Auckland Council and the Government are discussing plans for a new national stadium in downtown Auckland costing between $1.1 billion and $1.5b.

The surprise move comes 12 years after the city turned down a Government offer to build a waterfront stadium for the 2011 Rugby World Cup.

In an exclusive interview with the Weekend Herald, Auckland Mayor Phil Goff said a pre-feasibility study by PwC established a rectangular football stadium in downtown Auckland could be built in one of six locations.

The stadium would have a retractable roof and could be configured for 25,000 spectators at Super Rugby and NRL matches with a curtain on the top stands to create an atmosphere. It would seat 50,000 to 55,000 spectators for All Black tests and other international matches.


The stadium would also become the main venue for big concerts in the city, capable of holding 65,000 fans.

"We need to plan for the future. It's about what we want Auckland and New Zealand to look like in 10, 20, 30 years' time," Goff said.

Of the six unidentified sites for a new downtown stadium, Goff has previously expressed a preference for railway land alongside Spark Arena, which is close to the city's main train, bus and ferry services, the motorway network, and bars and restaurants.

The site does, however, have some complex hurdles, including building a 40m-high stadium on land with an 18m height limit, protected volcanic viewshafts to the Auckland Museum and Parnell, and rail and port access considerations.

It is also a tight footprint for a stadium and could involve realigning The Strand or Quay St.

Warriors chief executive Cameron George said the club was committed to its home at Mt Smart until the end of the 2028 season.

"In terms of beyond that, as we have said all along from the Warriors' point of view the possibility of a new, state-of-the-art stadium in the CBD is an exciting prospect. We would be interested in hearing more detail," George said.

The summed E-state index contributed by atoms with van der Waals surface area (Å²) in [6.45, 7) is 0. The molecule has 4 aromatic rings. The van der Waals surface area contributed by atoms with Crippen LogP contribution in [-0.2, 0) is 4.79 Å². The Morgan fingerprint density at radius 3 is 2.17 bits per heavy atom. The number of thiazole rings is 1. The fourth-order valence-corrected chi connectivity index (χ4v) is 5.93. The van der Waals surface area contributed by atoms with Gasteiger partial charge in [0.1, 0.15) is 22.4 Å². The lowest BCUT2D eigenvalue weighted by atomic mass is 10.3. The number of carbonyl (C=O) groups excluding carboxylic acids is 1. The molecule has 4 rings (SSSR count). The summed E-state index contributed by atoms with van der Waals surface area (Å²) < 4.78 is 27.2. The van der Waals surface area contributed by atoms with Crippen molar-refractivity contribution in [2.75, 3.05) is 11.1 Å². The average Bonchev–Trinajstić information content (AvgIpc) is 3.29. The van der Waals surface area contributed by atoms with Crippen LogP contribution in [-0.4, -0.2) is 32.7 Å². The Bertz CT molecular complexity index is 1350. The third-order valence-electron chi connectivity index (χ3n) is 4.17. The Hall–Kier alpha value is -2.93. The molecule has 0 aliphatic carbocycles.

Goff said he had discussed the plan with Sports Minister Grant Robertson, saying the two politicians had agreed it would be a good idea to start planning. They had also talked about funding options, but acknowledged they both have more pressing priorities at present, he said.


"Can we magic up $1.5b? The answer is no," Goff said.

But the mayor said at the point at which Auckland hosts another major international event like the Rugby World Cup or Commonwealth Games, likely in the 2030s, the council and Government will need to consider a national stadium.

Goff also revealed he had been approached by a private sector, New Zealand-based consortium to put up money, which could allow a stadium to be built within five to seven years.

The option of a new rectangular stadium in the city is part of a "venue development strategy" being developed by the council's Regional Facilities body. It is a new version of Auckland's stadium strategy that began in 2012 and has come unstuck at every turn.

The new strategy also considers upgrading Eden Park instead of building a new stadium. Goff said the cost would be in the region of $700 million to $800m and still leave the park facing planning constraints and restricted use.

Last night, Eden Park Trust chairman Doug McKay said the park had not been consulted by Regional Facilities on the new strategy but appreciated an offer by Goff to discuss matters when a preferred site was chosen for a city stadium.


Eden Park chief executive Nick Sautner said Auckland and New Zealand needed a stadium of the size and capacity of Eden Park in order to host the large events.

He said Eden Park had a commitment from council and Government that any consideration of a new stadium for Auckland would carefully consider the substantial pubic investment that has already been made in the park and the value that would be lost if Auckland were to build a new stadium.

The commitment would also fairly compare a possible new stadium with Eden Park, including the costs of further developing Eden Park to provide any additional features that may be part of a new stadium, including a retractable roof, Sautner said.

The strategy also involves building a national cricket ground at Western Springs for all forms of cricket, and moving speedway to a regional motorsport park.

Writing in yesterday's Herald, council planning committee chairman Chris Darby said Auckland lags behind comparable cities in the world when it comes to having "fit-for-purpose" stadiums, saying even "our southern cousins" in Dunedin have a covered rectangular stadium and a world-class cricket oval.

Darby said Auckland needs to move forward with stadium solutions to create world-class venues to host sporting, musical and cultural events on a global scale for the next 50 years.


"It's a once-in-a-lifetime opportunity, our opportunity, to ensure Auckland's infrastructure challenges and recreational needs are addressed in unison," Darby said.